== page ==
OBPC #25: The Greatest Show on Earth, 1952

Rating: 2 stars (out of 4)

The Greatest Show on Earth (1952): Dir. Cecil B. DeMille.  Written by: Fredric M. Frank, Barré Lyndon, Theodore St. John, and Jack Garris, from a story by Frank, St. John, and Frank Cavett.  Starring: Charlton Heston, Betty Hutton, Cornel Wilde, Dorothy Lamour, and James Stewart.  Unrated.  Running time: 152 minutes.

GREATshowOne of the more infamous winners in Oscar history, Cecil B. Demille’s tribute to the circus attempts to show the thrills of the big top and the intrigue behind the scenes.  Filled with actual circus footage and silly melodrama, it’s a decidedly mixed bag of a movie.

Using the circus as both a focus and a backdrop, the film introduces us to no-nonsense circus manager Brad Braden as he struggles to keep the circus from bankruptcy.  When he hires acrobatic phenom Sebastian for his show, he inadvertently creates a love-triangle with trapeze artist Holly as the woman pursued.  What ensues is an vapid romantic romp, interrupted by displays of skill and daring in the ring.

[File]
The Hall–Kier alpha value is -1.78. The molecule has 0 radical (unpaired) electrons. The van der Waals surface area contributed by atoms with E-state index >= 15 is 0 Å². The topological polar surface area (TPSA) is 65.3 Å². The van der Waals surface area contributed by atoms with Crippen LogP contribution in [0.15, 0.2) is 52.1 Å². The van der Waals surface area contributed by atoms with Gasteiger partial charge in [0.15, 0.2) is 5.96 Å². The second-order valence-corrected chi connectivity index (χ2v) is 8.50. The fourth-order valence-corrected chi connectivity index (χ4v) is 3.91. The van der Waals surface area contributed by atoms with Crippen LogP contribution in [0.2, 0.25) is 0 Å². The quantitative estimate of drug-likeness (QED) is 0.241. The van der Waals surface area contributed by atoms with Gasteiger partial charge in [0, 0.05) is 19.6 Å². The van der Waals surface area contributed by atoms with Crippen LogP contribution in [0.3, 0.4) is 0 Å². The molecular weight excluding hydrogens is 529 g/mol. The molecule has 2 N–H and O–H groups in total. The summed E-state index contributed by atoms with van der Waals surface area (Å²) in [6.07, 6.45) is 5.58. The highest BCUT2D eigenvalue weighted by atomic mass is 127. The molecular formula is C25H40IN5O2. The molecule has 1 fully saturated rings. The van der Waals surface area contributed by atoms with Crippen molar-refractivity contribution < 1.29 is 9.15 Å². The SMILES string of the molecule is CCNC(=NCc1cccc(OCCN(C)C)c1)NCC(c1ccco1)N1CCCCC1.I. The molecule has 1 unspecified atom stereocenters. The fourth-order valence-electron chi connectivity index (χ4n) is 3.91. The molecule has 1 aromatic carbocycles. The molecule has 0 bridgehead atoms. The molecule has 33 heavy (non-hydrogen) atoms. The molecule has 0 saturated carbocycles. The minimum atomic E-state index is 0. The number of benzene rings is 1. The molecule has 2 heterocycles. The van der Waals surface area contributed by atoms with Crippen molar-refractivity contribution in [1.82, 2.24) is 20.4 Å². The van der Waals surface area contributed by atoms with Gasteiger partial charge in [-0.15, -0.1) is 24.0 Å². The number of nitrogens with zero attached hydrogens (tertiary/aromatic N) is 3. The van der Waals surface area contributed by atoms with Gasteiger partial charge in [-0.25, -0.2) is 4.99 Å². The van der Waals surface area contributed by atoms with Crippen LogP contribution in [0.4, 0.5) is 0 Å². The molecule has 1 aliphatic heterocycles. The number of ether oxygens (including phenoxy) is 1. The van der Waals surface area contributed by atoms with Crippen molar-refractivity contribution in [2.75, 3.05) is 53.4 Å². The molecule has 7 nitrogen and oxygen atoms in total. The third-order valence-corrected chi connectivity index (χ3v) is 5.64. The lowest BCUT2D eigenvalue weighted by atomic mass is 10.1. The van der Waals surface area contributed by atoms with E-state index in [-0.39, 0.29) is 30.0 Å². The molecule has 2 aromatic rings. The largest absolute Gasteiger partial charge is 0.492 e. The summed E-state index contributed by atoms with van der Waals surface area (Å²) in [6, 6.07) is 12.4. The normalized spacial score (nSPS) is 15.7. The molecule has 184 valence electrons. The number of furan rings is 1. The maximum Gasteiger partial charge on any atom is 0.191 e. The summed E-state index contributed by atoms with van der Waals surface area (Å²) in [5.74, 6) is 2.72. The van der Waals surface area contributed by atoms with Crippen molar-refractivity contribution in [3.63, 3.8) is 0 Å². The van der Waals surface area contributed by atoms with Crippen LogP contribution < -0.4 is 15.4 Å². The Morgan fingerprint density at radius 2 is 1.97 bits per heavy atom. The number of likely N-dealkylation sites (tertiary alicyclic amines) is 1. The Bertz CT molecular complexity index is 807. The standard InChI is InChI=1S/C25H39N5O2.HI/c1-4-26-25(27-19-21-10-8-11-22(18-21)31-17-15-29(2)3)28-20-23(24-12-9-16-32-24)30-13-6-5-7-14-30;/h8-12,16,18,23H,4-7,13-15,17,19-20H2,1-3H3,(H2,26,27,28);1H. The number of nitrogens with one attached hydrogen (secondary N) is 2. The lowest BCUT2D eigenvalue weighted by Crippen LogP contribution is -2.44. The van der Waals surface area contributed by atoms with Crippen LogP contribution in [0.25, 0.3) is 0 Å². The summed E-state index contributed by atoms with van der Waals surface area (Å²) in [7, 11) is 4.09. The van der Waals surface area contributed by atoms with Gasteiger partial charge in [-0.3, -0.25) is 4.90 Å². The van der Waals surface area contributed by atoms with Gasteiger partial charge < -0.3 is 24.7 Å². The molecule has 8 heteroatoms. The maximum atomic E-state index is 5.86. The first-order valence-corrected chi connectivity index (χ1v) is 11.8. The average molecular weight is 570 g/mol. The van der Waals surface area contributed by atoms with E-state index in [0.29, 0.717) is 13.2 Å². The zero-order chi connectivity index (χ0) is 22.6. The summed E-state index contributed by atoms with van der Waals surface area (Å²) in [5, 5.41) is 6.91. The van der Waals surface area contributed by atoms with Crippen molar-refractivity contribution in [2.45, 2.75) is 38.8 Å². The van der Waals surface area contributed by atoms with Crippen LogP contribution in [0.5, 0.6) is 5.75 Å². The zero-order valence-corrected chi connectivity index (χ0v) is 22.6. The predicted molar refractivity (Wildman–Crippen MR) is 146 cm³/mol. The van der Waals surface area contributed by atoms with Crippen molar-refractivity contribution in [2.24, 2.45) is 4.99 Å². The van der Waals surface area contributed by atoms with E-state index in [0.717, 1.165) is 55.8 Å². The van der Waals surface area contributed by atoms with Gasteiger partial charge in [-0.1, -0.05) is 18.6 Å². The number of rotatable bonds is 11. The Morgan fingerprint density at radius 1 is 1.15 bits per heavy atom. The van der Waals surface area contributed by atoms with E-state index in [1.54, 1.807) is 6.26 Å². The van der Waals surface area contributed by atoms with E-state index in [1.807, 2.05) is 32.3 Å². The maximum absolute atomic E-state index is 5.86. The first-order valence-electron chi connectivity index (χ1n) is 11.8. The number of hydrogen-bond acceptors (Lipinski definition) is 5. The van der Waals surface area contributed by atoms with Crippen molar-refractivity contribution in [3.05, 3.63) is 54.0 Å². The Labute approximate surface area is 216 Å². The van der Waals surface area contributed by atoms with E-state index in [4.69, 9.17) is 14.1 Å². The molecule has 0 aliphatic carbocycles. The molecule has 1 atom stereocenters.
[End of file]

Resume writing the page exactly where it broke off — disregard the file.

As with some of the musical movies I’ve reviewed, I wonder why the big production numbers don’t comprise the entire film, because most of them genuinely entertain.  An early sequence pits Sebastian against Holly as they try to one-up the other with death-defying trapeze stunts.  It’s well-orchestrated and greatly informed by the talent of the circus, and I would have loved to see more.  Instead we get a flimsy plot about the circus “people” whom don’t transcend the character-stock they’re drawn from.

Still, Charlton Heston impresses in his breakout role, and Jimmy Stewart manages a surprising pathos as a minor clown character.  The direction from Cecil B. DeMille draws attention to the spectacle, but DeMille overdoes it with the excitable crowds, whom are always eager to remind us that circuses are thrilling (except for one scene where a young boy actually scowls at a circus act—guess he didn’t read the cue card).

While a minor entry, I found Show fairly watchable—one you might watch for the actual circus highlights.  Inconsequential, yes, but definitely not the worst we’ve seen so far.

Next film: From Here to Eternity, 1953

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